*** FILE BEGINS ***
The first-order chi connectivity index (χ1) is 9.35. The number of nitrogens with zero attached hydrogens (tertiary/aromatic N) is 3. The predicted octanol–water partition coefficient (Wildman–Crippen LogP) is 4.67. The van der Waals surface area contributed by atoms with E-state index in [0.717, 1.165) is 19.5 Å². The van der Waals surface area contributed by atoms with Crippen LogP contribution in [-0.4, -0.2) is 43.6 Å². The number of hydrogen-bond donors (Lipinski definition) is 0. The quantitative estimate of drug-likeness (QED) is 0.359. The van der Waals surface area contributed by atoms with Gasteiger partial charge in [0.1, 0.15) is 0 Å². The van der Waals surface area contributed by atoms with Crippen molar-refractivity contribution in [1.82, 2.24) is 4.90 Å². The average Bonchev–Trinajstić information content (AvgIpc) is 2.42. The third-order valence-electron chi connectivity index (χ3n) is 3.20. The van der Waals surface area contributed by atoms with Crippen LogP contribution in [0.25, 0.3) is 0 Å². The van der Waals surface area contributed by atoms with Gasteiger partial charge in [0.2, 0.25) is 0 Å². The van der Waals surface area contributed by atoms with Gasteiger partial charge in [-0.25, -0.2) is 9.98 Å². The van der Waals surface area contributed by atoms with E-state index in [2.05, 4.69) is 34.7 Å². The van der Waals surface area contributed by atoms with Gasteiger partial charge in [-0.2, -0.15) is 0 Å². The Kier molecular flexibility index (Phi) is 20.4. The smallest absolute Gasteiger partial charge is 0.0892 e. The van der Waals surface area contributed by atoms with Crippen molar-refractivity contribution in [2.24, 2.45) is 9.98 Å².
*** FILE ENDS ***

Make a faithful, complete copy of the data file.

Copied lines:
The first-order chi connectivity index (χ1) is 9.35. The number of nitrogens with zero attached hydrogens (tertiary/aromatic N) is 3. The predicted octanol–water partition coefficient (Wildman–Crippen LogP) is 4.67. The van der Waals surface area contributed by atoms with E-state index in [0.717, 1.165) is 19.5 Å². The van der Waals surface area contributed by atoms with Crippen LogP contribution in [-0.4, -0.2) is 43.6 Å². The number of hydrogen-bond donors (Lipinski definition) is 0. The quantitative estimate of drug-likeness (QED) is 0.359. The van der Waals surface area contributed by atoms with Gasteiger partial charge in [0.1, 0.15) is 0 Å². The van der Waals surface area contributed by atoms with Crippen molar-refractivity contribution in [1.82, 2.24) is 4.90 Å². The average Bonchev–Trinajstić information content (AvgIpc) is 2.42. The third-order valence-electron chi connectivity index (χ3n) is 3.20. The van der Waals surface area contributed by atoms with Crippen LogP contribution in [0.25, 0.3) is 0 Å². The van der Waals surface area contributed by atoms with Gasteiger partial charge in [0.2, 0.25) is 0 Å². The van der Waals surface area contributed by atoms with Gasteiger partial charge in [-0.25, -0.2) is 9.98 Å². The van der Waals surface area contributed by atoms with E-state index in [2.05, 4.69) is 34.7 Å². The van der Waals surface area contributed by atoms with Gasteiger partial charge in [-0.2, -0.15) is 0 Å². The Kier molecular flexibility index (Phi) is 20.4. The smallest absolute Gasteiger partial charge is 0.0892 e. The van der Waals surface area contributed by atoms with Crippen molar-refractivity contribution in [2.24, 2.45) is 9.98 Å².